Tourism industry insiders and high-ranking officials gathered yesterday at Sokha Phnom Penh Hotel to discuss the role of gastronomy in attracting more tourists to the Kingdom.
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Speaking at the ‘First International Conference on Cambodian Gastronomy and Food Tourism’ yesterday, Tourism Minister Thong Khon said gastronomy is a crucial aspect of tourists’ experiences.
“Food and gastronomy are key elements when it comes to attracting visitors,” the minister said at the event, which was organised in collaboration with the United Nations World Tourism Organization (UNWTO)
The minister praised Cambodia’s rich food tradition. “Food in Cambodia has a central role during cultural, traditional, and religious ceremonies.
“Different dishes acquire different meanings – some Cambodian dishes represent peace, while others embody ideas like solidarity and harmony,” he said.
Minister Khon said the conference aims to find ways of promoting the Kingdom’s culinary offer and use gastronomy to bolster national identity.
Xu Jing, UNWTO director for Asia-Pacific, highlighted the role of gastronomy in boosting tourism around the world, while also noting tourism’s importance in strengthening economic growth.
“Tourism is an important driver of economic growth that helps in the fight against poverty,” he said.
By organising the conference, Cambodia has joined a global movement to connect gastronomy and the tourism industry, Mr Xu said.
Gavin Bell, team leader of the Tourism Commercial Capacity Building Programme in Cambodia, said food tourism is a growing industry around the world.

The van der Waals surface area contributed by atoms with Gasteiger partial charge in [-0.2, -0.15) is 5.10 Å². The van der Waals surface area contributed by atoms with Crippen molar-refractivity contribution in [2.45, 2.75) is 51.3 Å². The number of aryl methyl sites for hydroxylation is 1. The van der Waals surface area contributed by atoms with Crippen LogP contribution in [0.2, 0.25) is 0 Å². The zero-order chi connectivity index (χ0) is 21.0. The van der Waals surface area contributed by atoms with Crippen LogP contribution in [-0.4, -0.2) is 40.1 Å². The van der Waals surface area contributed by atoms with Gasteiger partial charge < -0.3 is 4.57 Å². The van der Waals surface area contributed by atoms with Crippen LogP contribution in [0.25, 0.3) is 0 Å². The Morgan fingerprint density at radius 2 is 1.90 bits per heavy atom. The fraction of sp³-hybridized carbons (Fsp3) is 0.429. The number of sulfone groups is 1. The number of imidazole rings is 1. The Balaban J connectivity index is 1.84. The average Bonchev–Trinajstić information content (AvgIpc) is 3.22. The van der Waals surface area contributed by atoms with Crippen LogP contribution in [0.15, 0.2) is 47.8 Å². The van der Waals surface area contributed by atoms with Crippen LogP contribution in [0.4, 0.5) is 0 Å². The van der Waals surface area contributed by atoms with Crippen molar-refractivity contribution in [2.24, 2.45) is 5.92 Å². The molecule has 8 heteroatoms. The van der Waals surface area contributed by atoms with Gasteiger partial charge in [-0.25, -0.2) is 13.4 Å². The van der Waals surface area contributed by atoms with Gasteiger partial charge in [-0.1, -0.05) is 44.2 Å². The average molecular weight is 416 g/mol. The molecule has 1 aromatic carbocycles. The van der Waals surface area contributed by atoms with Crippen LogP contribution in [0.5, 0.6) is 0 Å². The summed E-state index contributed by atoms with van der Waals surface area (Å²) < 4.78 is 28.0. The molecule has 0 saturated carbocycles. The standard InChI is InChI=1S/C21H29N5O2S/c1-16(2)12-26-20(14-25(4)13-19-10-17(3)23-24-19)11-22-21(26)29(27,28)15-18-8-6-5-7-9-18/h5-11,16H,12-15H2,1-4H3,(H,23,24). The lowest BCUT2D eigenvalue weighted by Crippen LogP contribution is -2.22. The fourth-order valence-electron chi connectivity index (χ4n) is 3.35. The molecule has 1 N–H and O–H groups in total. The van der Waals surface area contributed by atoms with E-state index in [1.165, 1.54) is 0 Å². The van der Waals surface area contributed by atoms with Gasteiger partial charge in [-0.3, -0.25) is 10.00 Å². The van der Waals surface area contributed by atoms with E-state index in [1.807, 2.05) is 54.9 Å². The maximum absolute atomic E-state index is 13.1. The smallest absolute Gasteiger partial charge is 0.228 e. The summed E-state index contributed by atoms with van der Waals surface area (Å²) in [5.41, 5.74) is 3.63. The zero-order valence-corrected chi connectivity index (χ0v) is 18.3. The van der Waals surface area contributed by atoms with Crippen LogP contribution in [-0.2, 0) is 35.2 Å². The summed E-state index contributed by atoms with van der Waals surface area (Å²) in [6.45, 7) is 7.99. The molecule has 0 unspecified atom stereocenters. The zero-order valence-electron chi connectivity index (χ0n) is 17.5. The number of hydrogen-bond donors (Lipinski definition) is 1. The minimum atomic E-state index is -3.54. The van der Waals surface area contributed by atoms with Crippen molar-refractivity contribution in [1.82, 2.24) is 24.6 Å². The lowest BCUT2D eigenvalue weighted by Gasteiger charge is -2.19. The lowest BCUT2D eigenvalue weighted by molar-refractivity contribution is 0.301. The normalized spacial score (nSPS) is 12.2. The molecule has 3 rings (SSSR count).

“The world is increasingly open and becoming globalised. Tourists seek experiences based on local identity and culture. It is one of the most dynamic segments within the tourism market,” he said.
He noted that a recent survey by Adventure Travel Trade has found that approximately 25 percent of tourists’ travel budget is spent on food. The same survey finds that 81 percent of tourists learn about local culinary traditions when they visit a destination while 81 percent of all tourists believe food and drink help in understanding the local culture.
Mr Bell said building experiential food tourism offers based on local food traditions and integrating them into the national tourism landscape fosters economic development.
He said linking food and tourism will help rebrand Cambodia as more than just a temple destination.
Renowned chef and president of the Cambodia Tourism Federation Luu Meng also spoke at the event, noting the growing importance of gastronomy in the global tourism industry.
“For gastronomy to reach its full potential, large investments are required to improve the quality of services. We must also focus on offering unique products and improving the skills of our professionals,” he said.
Mr Meng said the food and beverage industry in the Kingdom faces several challenges, including a lack of processing facilities and market research, as well as insufficient sanitary and hygiene standards.
“We need investments in technology and education to improve the sector’s profitability,” he said, adding that compliance with international standards will create more demand for Cambodian food products abroad.
“To this end, the government is encouraging investment in agri-processing zones through public-private partnerships,” he said, noting that governmental efforts in this area have vastly improved the country’s product offer and reduce Cambodia’s reliance on imports.
According to the Ministry of Tourism, last year the Kingdom welcomed about 6.2 million tourists, an increase of 10.7 percent year-on-year. The tourism industry generated $4.3 billion in revenue, contributing 12.7 percent of GDP.
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